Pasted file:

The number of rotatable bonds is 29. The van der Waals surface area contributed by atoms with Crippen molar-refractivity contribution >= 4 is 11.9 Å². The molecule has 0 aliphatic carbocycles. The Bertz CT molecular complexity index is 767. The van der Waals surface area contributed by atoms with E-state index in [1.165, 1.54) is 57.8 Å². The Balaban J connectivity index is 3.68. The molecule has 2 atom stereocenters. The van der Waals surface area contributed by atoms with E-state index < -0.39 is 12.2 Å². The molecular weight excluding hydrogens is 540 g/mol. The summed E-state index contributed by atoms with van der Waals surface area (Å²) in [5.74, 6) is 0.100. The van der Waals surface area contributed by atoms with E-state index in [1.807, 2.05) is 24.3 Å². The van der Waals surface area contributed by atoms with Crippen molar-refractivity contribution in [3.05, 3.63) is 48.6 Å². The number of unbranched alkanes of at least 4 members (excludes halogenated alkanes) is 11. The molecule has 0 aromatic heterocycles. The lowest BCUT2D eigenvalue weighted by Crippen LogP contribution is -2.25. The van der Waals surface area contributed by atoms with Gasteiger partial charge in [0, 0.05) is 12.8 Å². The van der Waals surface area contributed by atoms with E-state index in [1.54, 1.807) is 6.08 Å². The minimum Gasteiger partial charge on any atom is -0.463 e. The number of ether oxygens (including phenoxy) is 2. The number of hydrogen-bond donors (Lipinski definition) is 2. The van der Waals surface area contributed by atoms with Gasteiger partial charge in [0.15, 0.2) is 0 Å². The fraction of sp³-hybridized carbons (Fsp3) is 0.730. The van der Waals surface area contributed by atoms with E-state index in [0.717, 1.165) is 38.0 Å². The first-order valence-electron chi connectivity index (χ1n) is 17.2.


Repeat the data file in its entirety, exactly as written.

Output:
The number of rotatable bonds is 29. The van der Waals surface area contributed by atoms with Crippen molar-refractivity contribution >= 4 is 11.9 Å². The molecule has 0 aliphatic carbocycles. The Bertz CT molecular complexity index is 767. The van der Waals surface area contributed by atoms with E-state index in [1.165, 1.54) is 57.8 Å². The Balaban J connectivity index is 3.68. The molecule has 2 atom stereocenters. The van der Waals surface area contributed by atoms with E-state index < -0.39 is 12.2 Å². The molecular weight excluding hydrogens is 540 g/mol. The summed E-state index contributed by atoms with van der Waals surface area (Å²) in [5.74, 6) is 0.100. The van der Waals surface area contributed by atoms with E-state index in [1.807, 2.05) is 24.3 Å². The van der Waals surface area contributed by atoms with Crippen molar-refractivity contribution in [3.05, 3.63) is 48.6 Å². The number of unbranched alkanes of at least 4 members (excludes halogenated alkanes) is 11. The molecule has 0 aromatic heterocycles. The lowest BCUT2D eigenvalue weighted by Crippen LogP contribution is -2.25. The van der Waals surface area contributed by atoms with Gasteiger partial charge in [0, 0.05) is 12.8 Å². The van der Waals surface area contributed by atoms with E-state index in [1.54, 1.807) is 6.08 Å². The minimum Gasteiger partial charge on any atom is -0.463 e. The number of ether oxygens (including phenoxy) is 2. The number of hydrogen-bond donors (Lipinski definition) is 2. The van der Waals surface area contributed by atoms with Gasteiger partial charge in [0.15, 0.2) is 0 Å². The fraction of sp³-hybridized carbons (Fsp3) is 0.730. The van der Waals surface area contributed by atoms with E-state index in [0.717, 1.165) is 38.0 Å². The first-order valence-electron chi connectivity index (χ1n) is 17.2.